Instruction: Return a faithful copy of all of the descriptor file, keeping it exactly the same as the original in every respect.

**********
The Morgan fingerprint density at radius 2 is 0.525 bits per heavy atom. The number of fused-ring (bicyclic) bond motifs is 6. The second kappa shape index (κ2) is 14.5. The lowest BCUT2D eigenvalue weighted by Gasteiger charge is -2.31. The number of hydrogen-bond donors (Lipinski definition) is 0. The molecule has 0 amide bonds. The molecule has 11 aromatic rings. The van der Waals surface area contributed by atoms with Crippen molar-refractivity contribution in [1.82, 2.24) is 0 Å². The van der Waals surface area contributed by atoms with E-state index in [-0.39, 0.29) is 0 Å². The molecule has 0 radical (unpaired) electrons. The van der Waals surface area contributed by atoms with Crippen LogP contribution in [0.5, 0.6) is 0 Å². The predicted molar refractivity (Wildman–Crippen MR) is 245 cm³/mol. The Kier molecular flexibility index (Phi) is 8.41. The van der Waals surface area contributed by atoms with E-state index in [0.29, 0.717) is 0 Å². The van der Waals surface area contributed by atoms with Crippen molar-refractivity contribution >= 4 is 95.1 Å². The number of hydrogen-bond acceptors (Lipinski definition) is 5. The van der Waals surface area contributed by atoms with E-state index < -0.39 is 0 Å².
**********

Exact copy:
The Morgan fingerprint density at radius 2 is 0.525 bits per heavy atom. The number of fused-ring (bicyclic) bond motifs is 6. The second kappa shape index (κ2) is 14.5. The lowest BCUT2D eigenvalue weighted by Gasteiger charge is -2.31. The number of hydrogen-bond donors (Lipinski definition) is 0. The molecule has 0 amide bonds. The molecule has 11 aromatic rings. The van der Waals surface area contributed by atoms with Crippen molar-refractivity contribution in [1.82, 2.24) is 0 Å². The van der Waals surface area contributed by atoms with E-state index in [-0.39, 0.29) is 0 Å². The molecule has 0 radical (unpaired) electrons. The van der Waals surface area contributed by atoms with Crippen LogP contribution in [0.5, 0.6) is 0 Å². The predicted molar refractivity (Wildman–Crippen MR) is 245 cm³/mol. The Kier molecular flexibility index (Phi) is 8.41. The van der Waals surface area contributed by atoms with E-state index in [0.29, 0.717) is 0 Å². The van der Waals surface area contributed by atoms with Crippen molar-refractivity contribution >= 4 is 95.1 Å². The number of hydrogen-bond acceptors (Lipinski definition) is 5. The van der Waals surface area contributed by atoms with E-state index < -0.39 is 0 Å².